Prison-like Quarters in Rome
5. Sofitel Queenstown
Hotel, Queenstown, New Zealand

I thought hard about what was number 5 on this list. Mainly because of the dozens of places I have stayed they have been great, offered just what I needed and 5 out of 50 isn't too bad. So if I have to pick, it would have to be the top of the range Sofitel in Queenstown. The premises are prestigious, the location is spot on, and the amenities were top notch. It is the best bathroom I have ever had the pleasure of showering and bathing in, with heated floors, waterfall showerhead and TV set in the bathtub wall. Amaze-balls! The king bed was one of the best I've slept, and was finished off with two little balconies that were just above street level. I just plain didn't like the vibe. It felt pretentious, and I can't deal with pretentious. I can stay in resorts, 5-star quality but give me the humble smile and warmth when I walk in!!! The staff were all tightly lipped, and spoke French in a New Zealand city, offering a Bonjour/Bonsour on arrival, give me a Kia Ora!!! If I wanted the French hospitality I would gladly receive it in France, New Caledonia or French Canada. I like authenticity, and local flavour which I found this hotel lacked. Everything else was spot on, but if I were to return to Queenstown, it would be to visit somewhere a lot more laid back and run by a local. I only have myself to blame for booking it, and most would love the experience. It just wasn't for me.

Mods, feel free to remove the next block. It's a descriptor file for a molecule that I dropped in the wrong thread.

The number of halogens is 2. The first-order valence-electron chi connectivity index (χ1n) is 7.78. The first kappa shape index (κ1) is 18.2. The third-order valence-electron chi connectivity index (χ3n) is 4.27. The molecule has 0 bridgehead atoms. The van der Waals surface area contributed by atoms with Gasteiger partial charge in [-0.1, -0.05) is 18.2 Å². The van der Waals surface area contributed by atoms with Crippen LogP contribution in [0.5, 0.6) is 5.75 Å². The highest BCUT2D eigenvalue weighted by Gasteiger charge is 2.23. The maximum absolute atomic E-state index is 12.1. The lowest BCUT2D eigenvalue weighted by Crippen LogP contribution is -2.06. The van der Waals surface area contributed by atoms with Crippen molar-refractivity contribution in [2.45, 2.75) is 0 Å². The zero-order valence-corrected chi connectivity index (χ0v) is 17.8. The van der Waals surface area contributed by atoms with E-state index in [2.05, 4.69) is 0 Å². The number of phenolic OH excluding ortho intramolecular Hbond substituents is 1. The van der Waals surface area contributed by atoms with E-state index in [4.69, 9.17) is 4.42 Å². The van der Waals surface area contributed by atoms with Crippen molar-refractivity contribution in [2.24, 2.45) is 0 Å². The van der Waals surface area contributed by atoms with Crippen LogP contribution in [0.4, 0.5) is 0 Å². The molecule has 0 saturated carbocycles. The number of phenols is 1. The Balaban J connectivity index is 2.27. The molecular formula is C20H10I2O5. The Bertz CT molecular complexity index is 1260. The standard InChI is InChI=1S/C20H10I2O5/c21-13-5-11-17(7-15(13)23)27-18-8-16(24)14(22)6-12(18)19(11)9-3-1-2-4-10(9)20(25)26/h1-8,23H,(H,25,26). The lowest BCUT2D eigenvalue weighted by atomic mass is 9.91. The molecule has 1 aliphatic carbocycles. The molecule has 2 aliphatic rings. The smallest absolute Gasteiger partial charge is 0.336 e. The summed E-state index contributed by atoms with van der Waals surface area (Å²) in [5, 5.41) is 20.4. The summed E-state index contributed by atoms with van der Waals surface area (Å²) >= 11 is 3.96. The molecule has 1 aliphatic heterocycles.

I haven't offered links or photos to help describe these locations as I wouldn't recommend them to my readers. At the end of the day, book accommodation that best suits you and yourself as a traveller. You will always be slightly surprised wherever you book, and these experiences shape future visits and tell your story. 

Whether you're looking for the best quality budget hostel, the 5-star all-inclusive resort, and even the all-inclusive (sub-)penthouse magazine shoot, embrace the journey always.